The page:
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Week Ahead: Stock Rally To Endure But Beware 3 Red Flags, Sector Rotation

By Investing.com (Pinchas Cohen/Investing.com)Market OverviewSep 06, 2020 07:36AM ET
www.investing.com/analysis/week-ahead-200536548
Week Ahead: Stock Rally To Endure But Beware 3 Red Flags, Sector Rotation
By Investing.com (Pinchas Cohen/Investing.com)   |  Sep 06, 2020 07:36AM ET
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  • Various narratives aim to explain the tech rout
  • Gold and dollar retest crucial supply-demand strongholds
  • Oil falls below $40

Though US equities rebounded somewhat on Friday, after a sharp, tech sector-led mega cap selloff on Thursday, the S&P 500, NASDAQ, Dow Jones and Russell 2000 still all finished in the red for a second day, ending trade at a two-week low. As well—and not surprising—volatility returned to Wall Street as the week came to a close.

It was the wildest ride for investors since June, across a broad variety of asset classes, but technology shares provided the most brutal roller coaster drop.

Tech Sector Plunge With No Obvious Trigger

While the S&P 500 Index trimmed a 3% drop to an 0.8% loss on Friday, the NASDAQ indices fell more than 5% after just the first two hours of trade. Both the Composite and the NASDAQ 100 each pared the drop to -1.27%.

Holders of the biggest technology companies required the strongest nerves. Apple (NASDAQ:AAPL) plunged as much as 8.1%, yet managed to finish in the green, up 0.07%. Those trading other big names weren’t as lucky. Alphabet (NASDAQ:GOOGL) closed 3.1% in the red, followed closely by Facebook (NASDAQ:FB), which lost 2.9% of value.

Financials continued to outperform, even amid the tech rout, offsetting losses on the broader index. The sector climbed 0.75%, providing a boost to the benchmark along with Industrials, (+0.25%) and Materials, (+0.06%). However, the remaining sectors all closed lower, with Communication Services the laggard, (-1.8%), followed by Technology (-1.4%).

Narratives vary regarding what triggered the selloff. There's no obvious catalyst, but suspected culprits range from algos, to options, to simply good old-fashioned profit-taking for stocks that have been stretched out.

This makes sense to us since prior to last week, the SPX climbed for four weeks in a row, buoyed by tech equities to new records.

A possibile explanation: sector rotation, where investors shift out of an overbought segment, in order to take their profits and bet on an oversold segment of the market. Should that prove true, it could be the best thing for the equity market—by driving a healthy, sustainable uptrend as participants adapt to cyclical trends. Otherwise, the market will simply form a bubble, which will eventually burst.

That's not to say that after weak hands have been shaken out technology stocks can’t keep advancing. After all, we're living in a work-from-home environment which should be highly positive for tech. In fact, even when the pandemic is eradicated, it's likely the world we once considered normal will have changed forever, with jobs restructured to allow employees to work from home more frequently, or even regularly.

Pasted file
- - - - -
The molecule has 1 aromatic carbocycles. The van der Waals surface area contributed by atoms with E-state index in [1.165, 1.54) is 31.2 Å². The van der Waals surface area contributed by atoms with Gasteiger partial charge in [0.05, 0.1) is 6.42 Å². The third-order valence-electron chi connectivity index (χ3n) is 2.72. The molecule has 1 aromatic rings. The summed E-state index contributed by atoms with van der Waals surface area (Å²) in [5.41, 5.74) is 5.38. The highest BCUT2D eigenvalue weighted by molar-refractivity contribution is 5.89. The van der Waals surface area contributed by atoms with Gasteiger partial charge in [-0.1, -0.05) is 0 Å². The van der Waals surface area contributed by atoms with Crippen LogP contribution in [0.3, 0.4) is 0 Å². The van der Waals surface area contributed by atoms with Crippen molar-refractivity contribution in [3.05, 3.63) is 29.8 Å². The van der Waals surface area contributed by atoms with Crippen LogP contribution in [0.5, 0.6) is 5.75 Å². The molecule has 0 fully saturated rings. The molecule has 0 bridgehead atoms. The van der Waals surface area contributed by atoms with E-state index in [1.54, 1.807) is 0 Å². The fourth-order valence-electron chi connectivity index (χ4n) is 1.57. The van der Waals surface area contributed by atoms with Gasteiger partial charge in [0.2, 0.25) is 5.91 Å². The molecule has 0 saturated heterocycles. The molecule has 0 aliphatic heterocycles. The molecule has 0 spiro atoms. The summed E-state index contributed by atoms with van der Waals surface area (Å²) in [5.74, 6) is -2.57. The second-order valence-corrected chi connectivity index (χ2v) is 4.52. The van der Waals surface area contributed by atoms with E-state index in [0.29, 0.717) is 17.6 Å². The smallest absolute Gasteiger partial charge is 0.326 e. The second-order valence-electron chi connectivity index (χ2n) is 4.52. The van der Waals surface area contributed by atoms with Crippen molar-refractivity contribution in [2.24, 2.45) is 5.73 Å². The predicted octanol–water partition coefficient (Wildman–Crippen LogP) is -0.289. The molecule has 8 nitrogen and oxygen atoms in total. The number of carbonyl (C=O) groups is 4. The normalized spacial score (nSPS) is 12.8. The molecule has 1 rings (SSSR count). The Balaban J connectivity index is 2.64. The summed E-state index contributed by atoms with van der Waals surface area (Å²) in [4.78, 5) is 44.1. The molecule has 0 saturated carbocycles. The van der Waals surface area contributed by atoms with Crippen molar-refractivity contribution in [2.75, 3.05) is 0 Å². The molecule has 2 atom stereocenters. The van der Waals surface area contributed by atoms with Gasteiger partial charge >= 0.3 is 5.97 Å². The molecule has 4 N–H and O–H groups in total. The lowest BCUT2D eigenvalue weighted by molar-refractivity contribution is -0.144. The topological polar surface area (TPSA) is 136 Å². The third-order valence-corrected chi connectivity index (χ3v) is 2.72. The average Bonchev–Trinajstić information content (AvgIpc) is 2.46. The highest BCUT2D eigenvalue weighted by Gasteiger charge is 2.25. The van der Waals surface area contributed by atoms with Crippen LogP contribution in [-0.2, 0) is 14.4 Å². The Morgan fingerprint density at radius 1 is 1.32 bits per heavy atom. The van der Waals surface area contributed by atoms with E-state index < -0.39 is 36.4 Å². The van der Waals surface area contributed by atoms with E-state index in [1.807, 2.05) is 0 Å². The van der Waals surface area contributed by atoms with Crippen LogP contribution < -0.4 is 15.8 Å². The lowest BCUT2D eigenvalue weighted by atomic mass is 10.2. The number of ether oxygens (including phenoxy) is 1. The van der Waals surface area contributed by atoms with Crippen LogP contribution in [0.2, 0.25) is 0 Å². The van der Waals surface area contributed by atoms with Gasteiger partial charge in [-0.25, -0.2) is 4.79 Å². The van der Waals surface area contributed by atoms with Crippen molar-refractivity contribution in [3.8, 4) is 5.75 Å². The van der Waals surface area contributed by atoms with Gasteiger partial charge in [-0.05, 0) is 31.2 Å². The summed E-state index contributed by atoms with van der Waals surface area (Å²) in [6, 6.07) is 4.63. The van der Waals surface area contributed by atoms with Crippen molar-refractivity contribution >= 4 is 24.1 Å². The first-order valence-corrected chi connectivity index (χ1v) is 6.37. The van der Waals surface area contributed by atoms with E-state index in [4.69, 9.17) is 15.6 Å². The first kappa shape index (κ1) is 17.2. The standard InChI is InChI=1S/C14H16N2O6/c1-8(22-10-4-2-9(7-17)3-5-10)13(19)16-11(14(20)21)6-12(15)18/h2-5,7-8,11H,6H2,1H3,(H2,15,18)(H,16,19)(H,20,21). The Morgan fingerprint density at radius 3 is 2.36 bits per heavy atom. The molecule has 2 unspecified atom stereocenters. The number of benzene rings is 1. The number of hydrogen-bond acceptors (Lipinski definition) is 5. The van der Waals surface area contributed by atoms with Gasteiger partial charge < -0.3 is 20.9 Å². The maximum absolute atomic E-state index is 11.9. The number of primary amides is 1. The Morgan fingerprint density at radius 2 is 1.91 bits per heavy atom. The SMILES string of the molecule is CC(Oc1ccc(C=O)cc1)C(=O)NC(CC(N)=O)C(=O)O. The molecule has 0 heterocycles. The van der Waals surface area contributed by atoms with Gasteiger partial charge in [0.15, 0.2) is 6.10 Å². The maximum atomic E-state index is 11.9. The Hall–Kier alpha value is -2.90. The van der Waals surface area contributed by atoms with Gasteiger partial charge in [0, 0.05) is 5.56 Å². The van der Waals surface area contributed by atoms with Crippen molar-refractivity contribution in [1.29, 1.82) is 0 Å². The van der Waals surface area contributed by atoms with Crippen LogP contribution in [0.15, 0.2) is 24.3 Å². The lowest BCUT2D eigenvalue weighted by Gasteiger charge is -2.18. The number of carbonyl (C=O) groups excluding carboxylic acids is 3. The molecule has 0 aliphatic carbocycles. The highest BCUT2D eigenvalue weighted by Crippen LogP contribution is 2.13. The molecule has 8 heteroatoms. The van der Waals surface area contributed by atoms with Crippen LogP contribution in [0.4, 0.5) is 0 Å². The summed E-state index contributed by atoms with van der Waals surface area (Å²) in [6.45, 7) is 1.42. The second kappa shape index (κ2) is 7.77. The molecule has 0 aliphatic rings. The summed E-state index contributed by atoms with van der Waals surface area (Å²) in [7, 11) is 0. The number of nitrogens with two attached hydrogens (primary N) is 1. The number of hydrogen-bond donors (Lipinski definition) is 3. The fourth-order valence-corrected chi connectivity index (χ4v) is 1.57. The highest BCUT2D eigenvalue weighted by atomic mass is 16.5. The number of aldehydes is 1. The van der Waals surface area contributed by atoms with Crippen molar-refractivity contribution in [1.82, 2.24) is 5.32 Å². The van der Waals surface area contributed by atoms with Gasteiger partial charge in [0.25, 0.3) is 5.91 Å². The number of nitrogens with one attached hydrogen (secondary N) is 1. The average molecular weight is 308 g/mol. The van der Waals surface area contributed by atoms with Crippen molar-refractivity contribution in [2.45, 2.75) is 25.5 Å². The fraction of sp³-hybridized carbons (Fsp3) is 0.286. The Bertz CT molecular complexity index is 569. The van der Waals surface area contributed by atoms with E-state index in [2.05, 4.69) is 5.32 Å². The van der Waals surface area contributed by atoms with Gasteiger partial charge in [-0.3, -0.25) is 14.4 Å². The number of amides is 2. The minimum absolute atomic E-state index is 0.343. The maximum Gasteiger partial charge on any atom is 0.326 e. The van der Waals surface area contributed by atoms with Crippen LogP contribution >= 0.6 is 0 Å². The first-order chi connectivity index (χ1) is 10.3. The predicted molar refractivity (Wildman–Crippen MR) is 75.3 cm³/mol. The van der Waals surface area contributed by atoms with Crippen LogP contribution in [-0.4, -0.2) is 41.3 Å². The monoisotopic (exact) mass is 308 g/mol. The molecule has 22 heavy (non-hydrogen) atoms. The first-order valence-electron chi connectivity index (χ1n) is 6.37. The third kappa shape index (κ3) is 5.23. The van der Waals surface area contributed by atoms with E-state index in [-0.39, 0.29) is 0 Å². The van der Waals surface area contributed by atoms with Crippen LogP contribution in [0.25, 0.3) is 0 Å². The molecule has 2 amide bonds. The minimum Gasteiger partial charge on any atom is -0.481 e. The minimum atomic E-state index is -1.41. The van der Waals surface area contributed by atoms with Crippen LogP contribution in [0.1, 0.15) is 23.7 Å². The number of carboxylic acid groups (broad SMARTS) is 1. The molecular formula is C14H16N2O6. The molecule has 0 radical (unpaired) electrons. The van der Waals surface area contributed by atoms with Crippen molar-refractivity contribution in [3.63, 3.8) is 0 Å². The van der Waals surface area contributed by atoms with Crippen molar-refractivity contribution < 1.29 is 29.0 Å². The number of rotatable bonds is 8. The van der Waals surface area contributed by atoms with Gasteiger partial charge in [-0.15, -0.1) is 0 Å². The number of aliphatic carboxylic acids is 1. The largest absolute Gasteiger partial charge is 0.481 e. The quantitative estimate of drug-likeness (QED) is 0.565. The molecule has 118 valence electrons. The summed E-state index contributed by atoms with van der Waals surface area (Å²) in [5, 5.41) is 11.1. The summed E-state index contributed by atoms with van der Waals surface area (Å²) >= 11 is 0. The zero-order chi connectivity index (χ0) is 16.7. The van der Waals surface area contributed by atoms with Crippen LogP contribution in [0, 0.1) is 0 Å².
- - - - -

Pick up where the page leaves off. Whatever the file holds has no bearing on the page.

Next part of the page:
As readers know, we have been stubbornly bearish, notwithstanding the exuberant rally. We continue to believe it was disconnected from economic fundamentals. After all, during the same quarter when the best returns in decades were posted, US GDP came in at an abysmal -32%, the largest quarterly decline on record, more than triple the previous worst US quarter, post World War II, (Q1 1958) and four times larger than the worst quarter seen during the 2008/2009 financial crisis.

We continue to argue that investors have been reading too much into future growth after the wildly better-than-expected data. And we keep reminding everyone that just recently we also saw the fastest bear market drop and rebound and the worst recession since the Great Depression.

Coronavirus worries—which remain ongoing, at least until a vaccine or cure has been found—may have fueled the descent, but what drove the seeming recovery is equally clear, aggressive fiscal and monetary stimulus by governments and central banks. And since it's unprecedented, no one can know how far we can rely on factors for a continued uptrend.

Still, technicals signal the S&P 500's rally may not be over just yet.

SPX Daily
SPX Daily

After besting the level hit on Feb. 19, the uptrend was officially extended when a new high was established on Aug. 18. Note though, that despite the sharp selloff, the index found support by the previous record-high. On the other hand, it fell below its uptrend line since the March bottom and the MACD flashed a sell signal, but to be fair two previous signals from the MACD proved incorrect.

So, though the price fell below its uptrend on Friday, we're not excited by the move. This isn’t the first time the index has slipped below the line that connects the lows from the bottom of the trend. The benchmark has already dipped below three previous uptrend lines.

What's key is the direction of the peaks and troughs. And so far, not one has failed. So we're placing our faith in that for now.

This doesn’t mean that we're no longer anxious about what we’ve expressed above about the market's optimistic divergence from other, more pessimistic fundamentals. And we're also concerned by a long-term Broadening Pattern, visible via the SPX's monthly chart, which connotes a big move upcoming. Plus, classic literature puts this pattern at market tops.

SPX Monthly
SPX Monthly

However, such patterns tend to develop over months, while this one has been in the making for years, since January 2018. It’s noteworthy that last week's selloff came after the price attempted to penetrate the top of the pattern, demonstrating the importance of that trend line.